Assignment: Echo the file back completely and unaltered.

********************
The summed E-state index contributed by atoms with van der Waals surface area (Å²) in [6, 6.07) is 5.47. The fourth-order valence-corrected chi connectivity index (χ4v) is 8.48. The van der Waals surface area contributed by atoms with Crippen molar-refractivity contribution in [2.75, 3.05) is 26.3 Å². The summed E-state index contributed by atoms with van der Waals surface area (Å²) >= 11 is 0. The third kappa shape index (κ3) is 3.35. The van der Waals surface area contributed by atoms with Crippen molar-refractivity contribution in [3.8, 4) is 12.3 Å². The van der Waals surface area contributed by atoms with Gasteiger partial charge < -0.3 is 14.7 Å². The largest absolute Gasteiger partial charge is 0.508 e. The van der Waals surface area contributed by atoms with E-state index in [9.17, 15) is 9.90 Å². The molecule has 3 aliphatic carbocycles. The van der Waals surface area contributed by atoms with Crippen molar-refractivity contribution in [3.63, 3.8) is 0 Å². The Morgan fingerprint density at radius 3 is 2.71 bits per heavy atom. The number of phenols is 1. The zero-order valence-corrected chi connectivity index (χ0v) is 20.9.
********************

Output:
The summed E-state index contributed by atoms with van der Waals surface area (Å²) in [6, 6.07) is 5.47. The fourth-order valence-corrected chi connectivity index (χ4v) is 8.48. The van der Waals surface area contributed by atoms with Crippen molar-refractivity contribution in [2.75, 3.05) is 26.3 Å². The summed E-state index contributed by atoms with van der Waals surface area (Å²) >= 11 is 0. The third kappa shape index (κ3) is 3.35. The van der Waals surface area contributed by atoms with Crippen molar-refractivity contribution in [3.8, 4) is 12.3 Å². The van der Waals surface area contributed by atoms with Gasteiger partial charge < -0.3 is 14.7 Å². The largest absolute Gasteiger partial charge is 0.508 e. The van der Waals surface area contributed by atoms with E-state index in [9.17, 15) is 9.90 Å². The molecule has 3 aliphatic carbocycles. The van der Waals surface area contributed by atoms with Crippen molar-refractivity contribution in [3.63, 3.8) is 0 Å². The Morgan fingerprint density at radius 3 is 2.71 bits per heavy atom. The number of phenols is 1. The zero-order valence-corrected chi connectivity index (χ0v) is 20.9.